At the moment I can’t recommend any online courses. I’m sure that most of the online GMAT courses will provide a pretty good overview and yes they will give you a structure and a snazzy interface with some graphs (and some even feature a puppet!). But really your two best friends in GMAT preparation are your GMAT schedule and your GMAT error log. With those two things, all of the official materials, an additional pack of third party tests for Quant, some LSATs for extra tough verbal, all of the information on the GMAT forums, and a kick ass attitude you have all that you need for a thorough self-prep. I know that this is probably not the answer that you were looking for but I hope that it is helpful nonetheless.

Which online and print resources do you recommend?

Here are some thoughts on GMAT prep materials:

Quant: The Khan academy is great to brush up on the basics, so certainly keep up with that. There’s an article on this very site with some suggested videos which relate to GMAT quant topics. After getting your fundamentals in place, you might try the free book from GMAT Club. That, along with explanations from the various forums, can get you pretty far. If you want more instruction, then look into the MGMAT Quant books. In addition I would buy the 6 MGMAT CATs and the GMAT Club CATs (Only for Quant work). If you want a strategy for any specific question type, I have probably written about it on the Atlantic GMAT question of the day. So you can just google Atlantic GMAT question of the day “Insert Quant Topic Here” and find a pretty thorough review of the subject.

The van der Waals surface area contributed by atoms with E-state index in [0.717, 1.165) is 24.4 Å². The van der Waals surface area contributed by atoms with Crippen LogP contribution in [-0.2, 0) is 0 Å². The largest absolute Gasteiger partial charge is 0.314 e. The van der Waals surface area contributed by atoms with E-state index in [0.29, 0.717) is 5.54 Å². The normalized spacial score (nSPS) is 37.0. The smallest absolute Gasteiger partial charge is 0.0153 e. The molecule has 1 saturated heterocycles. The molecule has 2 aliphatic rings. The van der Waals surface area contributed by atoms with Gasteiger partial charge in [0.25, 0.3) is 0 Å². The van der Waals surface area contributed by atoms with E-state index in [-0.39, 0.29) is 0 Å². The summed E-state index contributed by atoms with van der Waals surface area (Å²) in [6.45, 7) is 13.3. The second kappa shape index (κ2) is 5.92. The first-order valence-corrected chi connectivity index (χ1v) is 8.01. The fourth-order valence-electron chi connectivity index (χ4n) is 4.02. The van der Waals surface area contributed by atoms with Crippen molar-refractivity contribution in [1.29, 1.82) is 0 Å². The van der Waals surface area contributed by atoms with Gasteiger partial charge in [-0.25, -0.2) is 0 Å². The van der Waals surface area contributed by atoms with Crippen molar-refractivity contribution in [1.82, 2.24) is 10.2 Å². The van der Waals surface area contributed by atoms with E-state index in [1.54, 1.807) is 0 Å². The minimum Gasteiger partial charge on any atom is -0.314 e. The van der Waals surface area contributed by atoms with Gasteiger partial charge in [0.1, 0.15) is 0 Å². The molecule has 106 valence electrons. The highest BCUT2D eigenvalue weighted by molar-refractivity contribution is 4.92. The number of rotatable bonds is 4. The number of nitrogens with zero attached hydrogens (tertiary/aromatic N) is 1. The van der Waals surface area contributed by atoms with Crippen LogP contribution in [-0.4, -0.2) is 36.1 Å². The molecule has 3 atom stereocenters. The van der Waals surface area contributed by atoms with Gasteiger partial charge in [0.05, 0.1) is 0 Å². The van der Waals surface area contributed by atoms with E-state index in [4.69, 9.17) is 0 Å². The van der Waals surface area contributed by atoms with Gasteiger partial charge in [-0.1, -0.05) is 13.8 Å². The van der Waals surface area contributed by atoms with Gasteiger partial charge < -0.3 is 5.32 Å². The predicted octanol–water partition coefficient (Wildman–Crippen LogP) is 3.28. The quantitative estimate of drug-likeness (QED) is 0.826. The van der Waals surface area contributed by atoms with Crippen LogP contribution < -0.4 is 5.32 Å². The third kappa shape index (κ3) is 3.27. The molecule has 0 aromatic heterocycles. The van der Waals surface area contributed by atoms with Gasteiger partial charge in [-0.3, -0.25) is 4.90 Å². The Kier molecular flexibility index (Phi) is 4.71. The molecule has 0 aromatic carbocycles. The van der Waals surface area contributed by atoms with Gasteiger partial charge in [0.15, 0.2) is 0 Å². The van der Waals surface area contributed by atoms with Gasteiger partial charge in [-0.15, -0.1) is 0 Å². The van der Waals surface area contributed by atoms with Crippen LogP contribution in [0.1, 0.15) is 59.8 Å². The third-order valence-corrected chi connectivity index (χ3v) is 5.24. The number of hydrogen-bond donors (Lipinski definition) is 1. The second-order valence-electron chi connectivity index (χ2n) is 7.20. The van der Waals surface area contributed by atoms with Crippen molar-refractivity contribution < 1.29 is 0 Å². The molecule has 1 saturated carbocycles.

Verbal: If you are just starting out and are not a verbal wizard, then you might want to warm up with Critical Reasoning questions 1-30 from the Official Guide 13th/2015 and Verbal review 2015 and all of the easy questions from Question pack 1. After doing these questions and doing some research on how to tackle assumption based arguments, I would dive into the LSAT work. Start untimed and then add timing as you get used to the difficulty level.

How would I evaluate a prospective tutor?

If you are set on hiring a GMAT company, then I would get the contact info for your prospective tutor so that you can chat with him/her on the phone about your GMAT preparation. Find out how he/she plans to prepare you. Find out how homework will be assigned. Will he/she be monitoring your progress in between sessions? How will the program be structured? What materials will you use? Get a sense for what this person’s style is. Are you comfortable chatting with them on the phone? That will give you some indication of whether you will be comfortable with this person as your GMAT tutor.

What are the best third party services?

Good question but not an easy one to answer. I’d think more about finding a good teacher than choosing a brand. Find out who is teaching the GMAT classes in your area and speak with the different teachers (you can also consider online classes). If you like the way that a certain teacher communicates his/her ideas and you find them knowledgeable about the test, then you might consider taking the class. If you can’t get somebody on the phone, then I would be skeptical.

I appreciate that you are looking for a class to keep you focused and to provide some structure. I think a class can do just that. Be aware that most GMAT classes should really be called Intro to the GMAT and so be prepared to be an active learner outside of class. There are lots of great resources out there (GMAT Club, Beat the GMAT, Khan Academy to name a few) to help you on your way to a great GMAT score.

DON’T MISS: Secrets of the GMAT: What New Test-Takers Should Know